Some portraits are preserved only in miniatures done after them Mme Elisabeth Demidov, nee Baroness Stroganov (Fig.23), was painted in Russia. Her name heads the list of Russian portraits compiled by Mme Vigée Le Brun. The portrait, however, seems to be lost. The miniature reproduced in "Les Portraits Russes" by the Grand Duke Nicolas Michailovich " might be eventually, a copy of the lost portrait by . Mme Vigée Le Brun. The pretty and extravagant Mme Demidov was also painted twice by Greuze, as a Bacchante and as a Penitent Magdalen, which reveals her taste for such a genre of portrait. The miniature in question shows her wearing a white turban over her loosened hair and revealing coquettishly one of her bare breasts a feature almost unthinkable among the representations of a Russian lady but characteristic of this eccentric Woman.
The other suggestion of a miniature done after a lost portrait by Vigée Le Brun is the portrait of Grand Duchess Anna Fedorovna, the unhappy
consort of Grand Duke Constantine, brother of Alexandre I, from whom she was later divorced. Mme Vigée Le Brun listed the portraits as "Grand Duchess Anne, two portraits half length" and praised the young woman's charm and prettiness in her Memoirs. The portraits of the Grand Duchess with a miniature representing Catherine II in her hands, reproduced in "Les Portraits Russes" of Grand Duke Nicholas Michailovich as a work of Mme Vigée Le Brun, was undoubtedly painted by Borovikovsky. The miniature depicts the Grand Duchess in a white dress and dark shawl under which her hands are crossed. Although done by an amateur, it retains something of a smiling charm of the lost portrait.
Also the portrait of Princess Eudocia Galitzine (Fig. 2), " Princess de Minuit" was copied in miniature (without the Italian background landscape) with small changes and not very skillfully. Another portrait, Another portrait, known only via a miniature, is that of Mme Aglae Davidoff, a Frenchwoman married to a Russian general, and courted by Poushkine. Mme Vigée Le Brun mentions her portrait among those "done in Paris after returning", which suggests that it has been begun in Russia and finished in France.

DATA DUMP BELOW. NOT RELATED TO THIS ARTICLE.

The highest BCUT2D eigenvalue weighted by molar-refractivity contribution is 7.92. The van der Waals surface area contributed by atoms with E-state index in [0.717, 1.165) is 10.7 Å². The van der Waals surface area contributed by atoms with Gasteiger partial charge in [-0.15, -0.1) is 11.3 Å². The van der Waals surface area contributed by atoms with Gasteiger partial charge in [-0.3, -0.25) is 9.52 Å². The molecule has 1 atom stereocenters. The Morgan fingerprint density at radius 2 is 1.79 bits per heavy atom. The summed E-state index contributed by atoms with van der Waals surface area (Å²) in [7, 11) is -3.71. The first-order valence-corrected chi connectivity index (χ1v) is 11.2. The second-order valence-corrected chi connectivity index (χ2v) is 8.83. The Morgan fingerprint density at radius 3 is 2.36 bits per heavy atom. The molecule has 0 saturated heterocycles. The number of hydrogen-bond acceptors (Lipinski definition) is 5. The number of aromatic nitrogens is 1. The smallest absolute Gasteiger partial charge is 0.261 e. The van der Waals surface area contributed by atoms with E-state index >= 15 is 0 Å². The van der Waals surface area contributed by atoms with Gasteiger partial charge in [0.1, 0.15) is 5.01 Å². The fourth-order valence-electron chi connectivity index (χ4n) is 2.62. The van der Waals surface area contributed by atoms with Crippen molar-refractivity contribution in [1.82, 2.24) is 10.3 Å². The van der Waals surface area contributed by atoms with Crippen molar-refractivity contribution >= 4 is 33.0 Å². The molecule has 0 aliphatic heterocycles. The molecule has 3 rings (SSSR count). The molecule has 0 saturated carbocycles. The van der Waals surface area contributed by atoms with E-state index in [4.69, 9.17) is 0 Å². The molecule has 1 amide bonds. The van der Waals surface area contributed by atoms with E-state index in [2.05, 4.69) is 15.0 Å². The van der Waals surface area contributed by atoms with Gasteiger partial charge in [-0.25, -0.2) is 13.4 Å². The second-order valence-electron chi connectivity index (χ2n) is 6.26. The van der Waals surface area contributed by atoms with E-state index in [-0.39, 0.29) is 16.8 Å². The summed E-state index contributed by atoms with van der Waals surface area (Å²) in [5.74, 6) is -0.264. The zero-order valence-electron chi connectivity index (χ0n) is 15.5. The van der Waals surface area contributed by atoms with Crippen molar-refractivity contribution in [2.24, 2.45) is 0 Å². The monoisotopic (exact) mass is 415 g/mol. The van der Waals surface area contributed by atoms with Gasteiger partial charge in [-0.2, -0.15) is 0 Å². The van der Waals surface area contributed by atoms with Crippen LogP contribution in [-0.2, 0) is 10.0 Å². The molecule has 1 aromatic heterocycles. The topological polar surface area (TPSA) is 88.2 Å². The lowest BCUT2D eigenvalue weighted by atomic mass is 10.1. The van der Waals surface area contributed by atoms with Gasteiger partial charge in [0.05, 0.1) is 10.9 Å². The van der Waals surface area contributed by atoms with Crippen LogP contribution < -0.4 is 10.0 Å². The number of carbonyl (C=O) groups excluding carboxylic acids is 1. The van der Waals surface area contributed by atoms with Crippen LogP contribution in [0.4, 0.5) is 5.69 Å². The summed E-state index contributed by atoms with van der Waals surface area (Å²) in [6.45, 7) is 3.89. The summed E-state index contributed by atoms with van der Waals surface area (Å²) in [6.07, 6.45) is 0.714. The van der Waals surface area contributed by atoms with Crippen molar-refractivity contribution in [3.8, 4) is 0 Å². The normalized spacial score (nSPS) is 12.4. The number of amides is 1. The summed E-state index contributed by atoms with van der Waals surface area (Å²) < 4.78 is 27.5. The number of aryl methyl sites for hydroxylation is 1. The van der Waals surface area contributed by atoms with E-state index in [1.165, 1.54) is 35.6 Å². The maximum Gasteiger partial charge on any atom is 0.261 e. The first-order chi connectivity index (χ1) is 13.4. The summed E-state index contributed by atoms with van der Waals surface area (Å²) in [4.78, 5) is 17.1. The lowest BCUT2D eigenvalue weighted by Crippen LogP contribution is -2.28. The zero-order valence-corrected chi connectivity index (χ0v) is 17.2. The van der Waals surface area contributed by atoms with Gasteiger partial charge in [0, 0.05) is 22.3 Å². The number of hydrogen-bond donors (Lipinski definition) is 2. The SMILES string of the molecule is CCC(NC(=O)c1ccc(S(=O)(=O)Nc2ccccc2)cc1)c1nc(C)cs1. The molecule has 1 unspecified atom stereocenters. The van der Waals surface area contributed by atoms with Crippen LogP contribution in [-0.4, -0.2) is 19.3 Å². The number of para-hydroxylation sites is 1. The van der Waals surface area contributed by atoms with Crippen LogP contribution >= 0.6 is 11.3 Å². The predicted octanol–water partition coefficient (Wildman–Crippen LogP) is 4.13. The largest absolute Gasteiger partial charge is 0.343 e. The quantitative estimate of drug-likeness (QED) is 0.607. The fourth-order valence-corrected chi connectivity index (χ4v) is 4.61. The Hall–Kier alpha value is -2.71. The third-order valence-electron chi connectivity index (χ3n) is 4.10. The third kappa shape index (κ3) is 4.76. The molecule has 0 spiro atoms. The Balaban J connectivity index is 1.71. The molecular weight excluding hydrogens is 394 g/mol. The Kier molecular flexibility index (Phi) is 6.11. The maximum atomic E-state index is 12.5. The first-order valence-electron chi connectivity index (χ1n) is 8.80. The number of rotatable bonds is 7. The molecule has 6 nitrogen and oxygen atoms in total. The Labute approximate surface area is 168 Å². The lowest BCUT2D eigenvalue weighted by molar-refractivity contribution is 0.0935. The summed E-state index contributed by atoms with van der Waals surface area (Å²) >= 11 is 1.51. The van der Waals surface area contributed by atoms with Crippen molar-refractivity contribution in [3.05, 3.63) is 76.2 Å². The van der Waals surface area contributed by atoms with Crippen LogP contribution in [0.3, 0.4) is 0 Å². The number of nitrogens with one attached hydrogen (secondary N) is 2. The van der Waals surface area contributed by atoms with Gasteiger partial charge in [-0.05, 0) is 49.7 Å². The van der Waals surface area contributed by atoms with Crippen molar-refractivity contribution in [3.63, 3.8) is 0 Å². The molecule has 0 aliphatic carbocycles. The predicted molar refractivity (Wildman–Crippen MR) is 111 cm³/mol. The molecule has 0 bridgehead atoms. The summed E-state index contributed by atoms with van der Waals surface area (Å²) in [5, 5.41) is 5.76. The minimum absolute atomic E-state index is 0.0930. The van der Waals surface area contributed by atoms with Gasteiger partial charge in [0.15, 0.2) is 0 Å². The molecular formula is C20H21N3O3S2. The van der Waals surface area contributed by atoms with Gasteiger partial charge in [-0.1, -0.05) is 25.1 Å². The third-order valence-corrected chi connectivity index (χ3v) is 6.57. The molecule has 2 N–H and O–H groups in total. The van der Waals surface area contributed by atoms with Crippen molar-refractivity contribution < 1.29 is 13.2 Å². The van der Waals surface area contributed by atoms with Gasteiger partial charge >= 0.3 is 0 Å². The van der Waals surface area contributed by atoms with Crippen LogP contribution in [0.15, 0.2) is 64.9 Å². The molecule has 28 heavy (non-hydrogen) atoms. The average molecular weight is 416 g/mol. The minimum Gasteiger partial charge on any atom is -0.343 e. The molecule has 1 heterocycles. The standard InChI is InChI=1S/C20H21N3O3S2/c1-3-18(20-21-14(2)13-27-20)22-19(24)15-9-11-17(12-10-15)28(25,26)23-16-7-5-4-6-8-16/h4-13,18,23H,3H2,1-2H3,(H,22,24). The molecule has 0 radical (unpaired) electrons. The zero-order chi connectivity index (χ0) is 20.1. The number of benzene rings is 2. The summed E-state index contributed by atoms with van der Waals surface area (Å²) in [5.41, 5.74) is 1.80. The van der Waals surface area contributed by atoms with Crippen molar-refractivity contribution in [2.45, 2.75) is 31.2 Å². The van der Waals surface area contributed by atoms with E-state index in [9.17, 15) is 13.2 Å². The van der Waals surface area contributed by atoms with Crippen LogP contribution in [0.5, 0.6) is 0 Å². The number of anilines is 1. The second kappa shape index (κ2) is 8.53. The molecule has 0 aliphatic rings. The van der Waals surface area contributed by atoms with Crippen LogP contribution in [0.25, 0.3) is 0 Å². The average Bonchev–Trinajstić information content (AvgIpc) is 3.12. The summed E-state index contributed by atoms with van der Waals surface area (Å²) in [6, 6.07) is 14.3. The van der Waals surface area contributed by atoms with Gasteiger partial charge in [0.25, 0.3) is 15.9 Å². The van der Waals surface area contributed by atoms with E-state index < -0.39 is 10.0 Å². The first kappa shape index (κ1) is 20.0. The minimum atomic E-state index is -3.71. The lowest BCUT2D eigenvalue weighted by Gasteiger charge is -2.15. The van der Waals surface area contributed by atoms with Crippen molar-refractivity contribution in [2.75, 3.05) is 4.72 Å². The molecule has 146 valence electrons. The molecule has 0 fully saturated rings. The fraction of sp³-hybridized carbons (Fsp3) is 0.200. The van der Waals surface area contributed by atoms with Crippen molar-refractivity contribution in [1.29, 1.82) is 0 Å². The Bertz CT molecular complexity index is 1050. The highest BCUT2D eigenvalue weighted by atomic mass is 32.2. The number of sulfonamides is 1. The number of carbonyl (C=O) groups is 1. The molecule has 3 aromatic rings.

Despite the marked predominance of portraits of beautiful women, handsome men and sweet children. Mme Vigée Le Brun left some excellent studies of elderly men painted in Russia. One of the most characteristic among them is the portrait of the old Count Alexey Orlov Tchemensky, the famous champion of Catherine the Great in her fight for power and her wars. Mme Vigée Le Brun painted him without any paraphernalia of a hero, simply as an old man in a red house robe with a large fur collar, and a white kerchief around his neck. Nothing diverts attention from his crafty face. This portrait existed before the revolution in Russia in two variations, full length and bust length painted in an oval.
The portrait of the marshal Count Ivan Petrovich Soltykov, governor of Moscow, whom Mme Vigée Le Brun painted there in 1801, must have possessed the same quality of psychological insight. baron Wrangell in his article "Foreign Artists in Russia" mentions the sly grin of the old marshal , and also emphasizes the pompous man of Count Fedor Golovkine also painted by Mme Vigée Le Brun. Unfortunately it has not been possible to trace the whereabouts of these two portraits of, at least find reproductions of them. At the time of the large Portrait Exhibition at the Taurida Palace, the likeness of Count Golovkine was the property of Kiev University. Maybe it is still there. The artist did not mention it in her list.
The following list of Mme Vigée Le Brun's portraits of Russian sitters comprises sixty seven names derived from her own list and memoirs as well as from the catalogues of exhibitions in Russia and from the dispersed collections. They are divided into two groups: Portraits of women and portraits of men both listed in chronological order according to their date of birth. Portraits of the Polish sitters painted in Russia are not included except that of princess Maria Potocka who later married Count Zubov and is sometimes referred to as Countess Zoubov. later she married Count Uvarov and was also portrayed under this name.